|A new disease called SARS - CDC Information, causes, symptoms, and more about sars|
April 16, 2003, 12:30 PM ET
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A new disease called SARS
The Centers for Disease Control and Prevention (CDC) is investigating a new disease called severe acute respiratory syndrome (SARS) that has recently been reported in Asia, North America, and Europe. As of April 13, about 190 cases of SARS had been reported in the United States. This fact sheet provides basic information about the disease and what is being done to combat its spread.
Symptoms of SARS
In general, SARS begins with a fever greater than 100.4¡ãF (>38.0¡ãC). Other symptoms may include headache, an overall feeling of discomfort, and body aches. Some people also experience mild respiratory symptoms. After 2 to 7 days, SARS patients may develop a dry cough and have trouble breathing.
How SARS spreads
The primary way that SARS appears to spread is by close person-to-person contact. Most cases of SARS have involved people who cared for or lived with someone with SARS, or had direct contact with infectious material (for example, respiratory secretions) from a person who has SARS. Potential ways in which SARS can be spread include touching the skin of other people or objects that are contaminated with infectious droplets and then touching your eye(s), nose, or mouth. This can happen when someone who is sick with SARS coughs or sneezes droplets onto themselves, other people, or nearby surfaces. It also is possible that SARS can be spread more broadly through the air or by other ways that are currently not known.
Who is at risk for SARS
Cases of SARS continue to be reported mainly among people who have had direct close contact with an infected person, such as those sharing a household with a SARS patient and health-care workers who did not use infection control procedures while taking care of a SARS patient. In the United States, there is no indication of community spread at this time. CDC continues to monitor this situation very closely.
Possible cause of SARS
Scientists at CDC and other laboratories have detected a previously unrecognized coronavirus in patients with SARS. The new coronavirus is the leading hypothesis for the cause of SARS, however, other viruses are still under investigation as potential causes.
CDC has issued recommendations and guidelines for people who may be affected by this outbreak.
For individuals considering travel to affected parts of Asia:
CDC advises that people planning elective or nonessential travel to mainland China and Hong Kong, Singapore, and Hanoi, Vietnam may wish to postpone their trips until further notice. Visit the Travelers' Health web site for more information about CDC's advice to travelers.
For individuals who think they might have SARS:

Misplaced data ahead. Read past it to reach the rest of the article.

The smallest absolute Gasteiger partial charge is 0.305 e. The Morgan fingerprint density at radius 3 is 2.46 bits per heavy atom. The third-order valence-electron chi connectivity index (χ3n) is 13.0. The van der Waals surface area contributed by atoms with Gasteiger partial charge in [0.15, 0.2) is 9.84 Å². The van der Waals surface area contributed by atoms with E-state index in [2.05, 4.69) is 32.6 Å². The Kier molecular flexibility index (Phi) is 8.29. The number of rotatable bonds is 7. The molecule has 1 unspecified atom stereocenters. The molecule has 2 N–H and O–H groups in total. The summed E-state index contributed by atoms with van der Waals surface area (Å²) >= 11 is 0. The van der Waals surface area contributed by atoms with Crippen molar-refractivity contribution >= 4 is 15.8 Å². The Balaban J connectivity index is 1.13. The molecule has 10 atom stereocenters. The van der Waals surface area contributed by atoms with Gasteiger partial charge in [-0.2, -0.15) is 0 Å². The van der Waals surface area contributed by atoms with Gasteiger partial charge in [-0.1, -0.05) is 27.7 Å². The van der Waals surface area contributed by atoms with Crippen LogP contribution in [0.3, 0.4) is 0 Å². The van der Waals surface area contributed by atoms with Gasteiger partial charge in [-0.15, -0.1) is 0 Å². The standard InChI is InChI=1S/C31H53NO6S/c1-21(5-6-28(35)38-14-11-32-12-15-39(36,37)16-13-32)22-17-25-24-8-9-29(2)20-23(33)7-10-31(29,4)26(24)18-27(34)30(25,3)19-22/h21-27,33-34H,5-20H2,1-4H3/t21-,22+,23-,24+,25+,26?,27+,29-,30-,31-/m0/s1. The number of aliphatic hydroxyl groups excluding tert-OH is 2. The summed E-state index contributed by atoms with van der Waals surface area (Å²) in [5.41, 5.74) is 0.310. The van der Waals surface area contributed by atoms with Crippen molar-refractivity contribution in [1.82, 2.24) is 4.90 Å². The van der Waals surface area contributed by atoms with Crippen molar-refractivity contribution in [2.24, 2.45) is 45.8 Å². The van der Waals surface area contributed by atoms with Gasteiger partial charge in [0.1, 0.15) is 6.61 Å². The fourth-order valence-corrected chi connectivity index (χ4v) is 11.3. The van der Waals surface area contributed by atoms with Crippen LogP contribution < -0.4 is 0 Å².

People with symptoms of SARS (fever greater than 100.4¡ãF (>38.0¡ãC) accompanied by a cough and/or difficulty breathing) should consult a health-care provider. To help the health-care provider make a diagnosis, tell them about any recent travel to places where SARS has been reported or whether there was contact with someone who had these symptoms
For family members caring for someone with SARS:
CDC has developed interim infection control recommendations for patients with suspected SARS in the household. These basic precautions should be followed for 10 days after respiratory symptoms and fever are gone. During that time, SARS patients are asked to limit interactions outside the home (not go to work, school, or other public areas).
For health-care workers:
Transmission of SARS to health-care workers appears to have occurred after close contact with sick people before recommended infection control precautions were put into use. CDC has issued interim infection control recommendations for health-care settings see Interim Domestic Infection Control Guidance in the Health-Care and Community Setting for Patients with Suspected SARS page as well as for the management of exposures to SARS in health-care and other institutional settings, see Domestic Guidance for Management of Exposures to Severe Acute Respiratory Syndrome (SARS) for Healthcare and Other Institutional Settings.
What CDC is doing about SARS
CDC is working closely with the World Health Organization (WHO) and other partners in a global effort to address the SARS outbreak. For its part, CDC has taken the following actions:
Activated its Emergency Operations Center to provide round-the-clock coordination and response.
Committed more than 300 medical experts and support staff to work on the SARS response.
Deployed medical officers, epidemiologists, and other specialists to assist with on-site investigations around the world.
Provided ongoing assistance to state and local health departments in investigating possible cases of SARS in the United States.
Conducted extensive laboratory testing of clinical specimens from SARS patients to identify the cause of the disease.
Initiated a system for distributing health alert notices to travelers who may have been exposed to cases of SARS.
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